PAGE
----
In many applications it is desirable that as much of the incident light as possible be transmitted from the gain media and not reflected away. Unfortunately, the reflection at a boundary between air and a typical gain medium material is about 30% of the incident light. Perhaps more significant for ECDLs, it is desirable that as little light as possible be reflected back into the gain media. This back reflection is generally referred to as feedback and has a destructive interference effect on the laser output. Generally the feedback should be kept less that −40 dB (i.e., less than 0.01%). Depositing an efficient AR coating on the gain media surface can significantly reduce reflection.
As noted above, one of the factors affecting the amount of reflection is the wavelength of the light. So to, the wavelength of the light affects the performance of the AR coating in its ability to mitigate reflection. Tunable lasers are expected to operate over a wide range of frequencies or wavelengths. Thus, the AR coating used should be selected to operate effectively over a wide range. A judicious choice of the material used for the AR coating may lead to significant broadening of the AR performance. However, this often requires the use of somewhat exotic materials to realize the best effect. In general, these materials may not even exist. In practice, an AR coating comprises at least two or more dissimilar materials layered, one on top of the other, in order to improve the overall AR effect. However, this solution typically improves performance over only a narrow range of frequencies and broadband performance of the laser suffers outside this range.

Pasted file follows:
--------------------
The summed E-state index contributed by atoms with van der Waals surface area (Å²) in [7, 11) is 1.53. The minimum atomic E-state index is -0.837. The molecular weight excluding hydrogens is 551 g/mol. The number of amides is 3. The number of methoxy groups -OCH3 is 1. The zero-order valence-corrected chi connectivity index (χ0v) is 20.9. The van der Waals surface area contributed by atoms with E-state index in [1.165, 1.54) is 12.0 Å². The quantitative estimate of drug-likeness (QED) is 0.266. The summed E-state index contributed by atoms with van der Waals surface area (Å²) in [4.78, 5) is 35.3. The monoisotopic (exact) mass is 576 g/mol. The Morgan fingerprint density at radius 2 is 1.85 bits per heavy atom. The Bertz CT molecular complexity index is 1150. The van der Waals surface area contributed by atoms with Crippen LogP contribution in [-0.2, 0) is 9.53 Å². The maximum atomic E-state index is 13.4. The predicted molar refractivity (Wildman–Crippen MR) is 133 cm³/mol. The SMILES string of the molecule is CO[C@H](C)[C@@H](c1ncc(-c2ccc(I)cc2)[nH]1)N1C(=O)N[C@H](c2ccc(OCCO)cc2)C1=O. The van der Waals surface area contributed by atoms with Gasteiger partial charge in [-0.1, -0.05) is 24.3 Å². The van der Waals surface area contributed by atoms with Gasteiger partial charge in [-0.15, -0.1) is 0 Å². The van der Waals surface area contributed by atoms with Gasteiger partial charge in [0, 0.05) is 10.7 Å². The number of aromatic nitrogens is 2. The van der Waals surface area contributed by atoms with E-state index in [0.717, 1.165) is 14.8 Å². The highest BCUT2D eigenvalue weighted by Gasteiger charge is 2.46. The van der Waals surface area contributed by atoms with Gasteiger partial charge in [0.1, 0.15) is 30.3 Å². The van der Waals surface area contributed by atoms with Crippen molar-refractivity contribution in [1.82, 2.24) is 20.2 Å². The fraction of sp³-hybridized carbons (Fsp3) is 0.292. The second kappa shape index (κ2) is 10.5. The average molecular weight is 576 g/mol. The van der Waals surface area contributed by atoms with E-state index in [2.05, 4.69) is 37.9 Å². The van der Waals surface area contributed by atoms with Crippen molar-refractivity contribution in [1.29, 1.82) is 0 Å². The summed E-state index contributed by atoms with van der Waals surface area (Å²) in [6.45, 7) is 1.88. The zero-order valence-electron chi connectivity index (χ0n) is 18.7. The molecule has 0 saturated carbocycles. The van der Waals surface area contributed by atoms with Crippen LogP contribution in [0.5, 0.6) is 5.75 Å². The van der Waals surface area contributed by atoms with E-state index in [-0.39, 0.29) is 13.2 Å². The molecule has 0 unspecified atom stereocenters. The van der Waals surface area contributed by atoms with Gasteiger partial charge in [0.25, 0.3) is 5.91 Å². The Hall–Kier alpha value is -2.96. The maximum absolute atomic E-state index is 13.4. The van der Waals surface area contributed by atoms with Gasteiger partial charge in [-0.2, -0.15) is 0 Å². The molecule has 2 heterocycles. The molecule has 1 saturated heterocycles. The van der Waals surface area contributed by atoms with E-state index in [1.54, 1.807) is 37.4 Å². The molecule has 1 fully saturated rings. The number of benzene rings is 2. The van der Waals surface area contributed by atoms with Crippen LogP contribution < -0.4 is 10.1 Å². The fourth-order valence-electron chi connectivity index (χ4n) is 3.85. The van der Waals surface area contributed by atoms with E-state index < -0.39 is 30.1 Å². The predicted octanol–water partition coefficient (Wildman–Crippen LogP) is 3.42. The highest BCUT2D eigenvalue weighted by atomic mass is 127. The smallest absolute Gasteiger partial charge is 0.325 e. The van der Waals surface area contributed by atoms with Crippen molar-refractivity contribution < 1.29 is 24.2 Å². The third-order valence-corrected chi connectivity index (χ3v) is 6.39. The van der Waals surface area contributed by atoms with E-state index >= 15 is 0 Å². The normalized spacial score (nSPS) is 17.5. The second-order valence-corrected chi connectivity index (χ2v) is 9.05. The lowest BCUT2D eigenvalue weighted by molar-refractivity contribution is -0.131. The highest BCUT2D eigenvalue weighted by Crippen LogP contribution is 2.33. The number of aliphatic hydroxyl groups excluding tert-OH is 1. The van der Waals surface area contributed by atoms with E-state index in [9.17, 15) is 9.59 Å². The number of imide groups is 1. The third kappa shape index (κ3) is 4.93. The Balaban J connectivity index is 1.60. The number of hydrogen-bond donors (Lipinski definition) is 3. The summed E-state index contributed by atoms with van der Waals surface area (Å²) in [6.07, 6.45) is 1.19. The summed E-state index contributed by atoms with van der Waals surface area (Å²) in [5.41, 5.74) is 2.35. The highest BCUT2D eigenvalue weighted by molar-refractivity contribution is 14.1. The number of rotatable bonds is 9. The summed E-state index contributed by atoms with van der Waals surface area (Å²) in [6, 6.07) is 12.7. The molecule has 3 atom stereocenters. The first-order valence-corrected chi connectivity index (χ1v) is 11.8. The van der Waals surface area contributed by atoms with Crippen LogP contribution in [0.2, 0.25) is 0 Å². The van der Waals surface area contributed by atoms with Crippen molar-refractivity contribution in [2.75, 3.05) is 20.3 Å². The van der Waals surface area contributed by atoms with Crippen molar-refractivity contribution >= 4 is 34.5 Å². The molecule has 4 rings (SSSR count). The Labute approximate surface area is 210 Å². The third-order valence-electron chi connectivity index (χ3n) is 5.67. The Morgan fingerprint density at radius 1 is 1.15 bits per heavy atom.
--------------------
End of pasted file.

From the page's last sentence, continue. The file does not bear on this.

In its most basic terms, an AR coating comprises a thin layer of some material that has a refractive index (or admittance) somewhere between that of the high gain media (e.g. InGaAsP) and the adjacent media (e.g. air). Any incident light may be reflected at both the AR/gain-media boundary and at the AR/air boundary. By properly selecting the thickness of the AR-layer a destructive interference between the two reflected waves occur that serves to mitigate reflection at a given wavelength (λ). Arithmetically speaking, in order to permit elimination of reflection, the refractive index of the applied AR layer should equal the square root of the product of the indexes for air and the gain medium.